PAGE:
History | African History and Film
J300 | 6875 | Moorman
A portion of the above class reserved for majors
Above class COLL intensive writing section
Above class open to undergraduates only
The art of film and the practice of colonialism were born at the
same time. In this course we study how film has represented African
history and been implicated in it. On the one hand, Hollywood films
have played a large role in representing and, some would argue,
misrepresenting Africa and African history. On the other, film was
used both to promote the colonial project and to undermine it and
film production was important in newly independent countries across
the continent from the 1960s onward. Filmmakers from the African
diaspora have been particularly important in this process as well.
The majority of films screened in the course are produced by
filmmakers from the continent or the African diaspora.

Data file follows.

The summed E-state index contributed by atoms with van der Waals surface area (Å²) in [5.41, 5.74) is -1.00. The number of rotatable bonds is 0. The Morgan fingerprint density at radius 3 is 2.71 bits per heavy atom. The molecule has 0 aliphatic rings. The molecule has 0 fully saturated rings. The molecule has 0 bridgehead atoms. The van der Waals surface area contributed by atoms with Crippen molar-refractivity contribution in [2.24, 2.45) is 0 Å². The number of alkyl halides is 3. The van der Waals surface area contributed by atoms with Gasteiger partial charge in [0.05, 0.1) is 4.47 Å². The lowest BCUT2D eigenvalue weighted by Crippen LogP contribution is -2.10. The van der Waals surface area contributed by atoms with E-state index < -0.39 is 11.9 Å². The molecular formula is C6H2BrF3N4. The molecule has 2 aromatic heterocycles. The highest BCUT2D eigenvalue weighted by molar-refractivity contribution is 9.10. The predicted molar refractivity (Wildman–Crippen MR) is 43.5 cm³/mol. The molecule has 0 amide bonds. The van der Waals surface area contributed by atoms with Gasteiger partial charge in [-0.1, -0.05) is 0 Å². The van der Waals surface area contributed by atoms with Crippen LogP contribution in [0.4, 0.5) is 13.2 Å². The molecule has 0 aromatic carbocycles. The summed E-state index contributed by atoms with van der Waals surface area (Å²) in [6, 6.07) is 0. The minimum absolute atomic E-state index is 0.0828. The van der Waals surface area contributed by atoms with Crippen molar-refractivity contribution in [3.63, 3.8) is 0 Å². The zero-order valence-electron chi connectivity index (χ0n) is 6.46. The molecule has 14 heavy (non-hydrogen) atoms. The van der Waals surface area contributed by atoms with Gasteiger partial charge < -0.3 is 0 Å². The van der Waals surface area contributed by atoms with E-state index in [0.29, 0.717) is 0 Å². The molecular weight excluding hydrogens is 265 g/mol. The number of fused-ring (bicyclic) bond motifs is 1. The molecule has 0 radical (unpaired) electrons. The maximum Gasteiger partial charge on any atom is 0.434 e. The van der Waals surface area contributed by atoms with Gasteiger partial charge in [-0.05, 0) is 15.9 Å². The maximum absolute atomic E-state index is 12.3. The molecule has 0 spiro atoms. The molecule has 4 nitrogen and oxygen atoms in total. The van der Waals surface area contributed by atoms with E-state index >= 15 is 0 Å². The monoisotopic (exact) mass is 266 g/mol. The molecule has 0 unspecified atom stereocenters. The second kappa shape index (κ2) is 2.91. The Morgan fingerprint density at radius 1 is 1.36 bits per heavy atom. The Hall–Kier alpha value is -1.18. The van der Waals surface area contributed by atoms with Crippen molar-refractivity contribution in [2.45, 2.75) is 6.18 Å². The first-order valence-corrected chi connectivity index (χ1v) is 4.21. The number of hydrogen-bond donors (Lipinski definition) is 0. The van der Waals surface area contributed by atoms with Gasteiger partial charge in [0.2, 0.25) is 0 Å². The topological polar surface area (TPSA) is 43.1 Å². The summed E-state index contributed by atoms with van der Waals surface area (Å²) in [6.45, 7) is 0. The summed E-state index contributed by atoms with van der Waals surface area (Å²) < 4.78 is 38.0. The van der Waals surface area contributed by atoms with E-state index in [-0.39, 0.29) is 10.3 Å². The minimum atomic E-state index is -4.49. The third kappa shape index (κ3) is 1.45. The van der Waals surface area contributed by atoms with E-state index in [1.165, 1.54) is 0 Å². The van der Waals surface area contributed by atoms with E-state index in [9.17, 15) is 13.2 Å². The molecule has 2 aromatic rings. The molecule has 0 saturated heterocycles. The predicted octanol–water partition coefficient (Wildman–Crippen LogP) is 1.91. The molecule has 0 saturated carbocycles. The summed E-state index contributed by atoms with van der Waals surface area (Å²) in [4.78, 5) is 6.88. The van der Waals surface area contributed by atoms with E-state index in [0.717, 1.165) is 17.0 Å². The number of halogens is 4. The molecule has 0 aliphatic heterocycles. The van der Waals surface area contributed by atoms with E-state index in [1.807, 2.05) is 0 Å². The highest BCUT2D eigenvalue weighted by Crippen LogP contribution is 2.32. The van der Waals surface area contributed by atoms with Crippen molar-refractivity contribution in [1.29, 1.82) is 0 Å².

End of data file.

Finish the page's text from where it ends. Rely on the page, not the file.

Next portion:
We will study these films to learn about interrogate African history
in the 19th and 20th centuries. Questions we will consider include:
What has been the relationship between film and colonization? Film
and decolonization? What happens to history when it is represented
on film? When are filmmakers making arguments about history and
when are they using history to make art? To what extent are our
imaginations about Africa and African history shaped by the images
we have seen?
This is a writing intensive course in which students will be
required to read and write weekly (short writing assignments,
revisions, peer reviews and final 10-15 page paper). Several times
during the semester we will have screenings scheduled outside of
class time and films will also be on reserve in the Wells Library
for student viewing.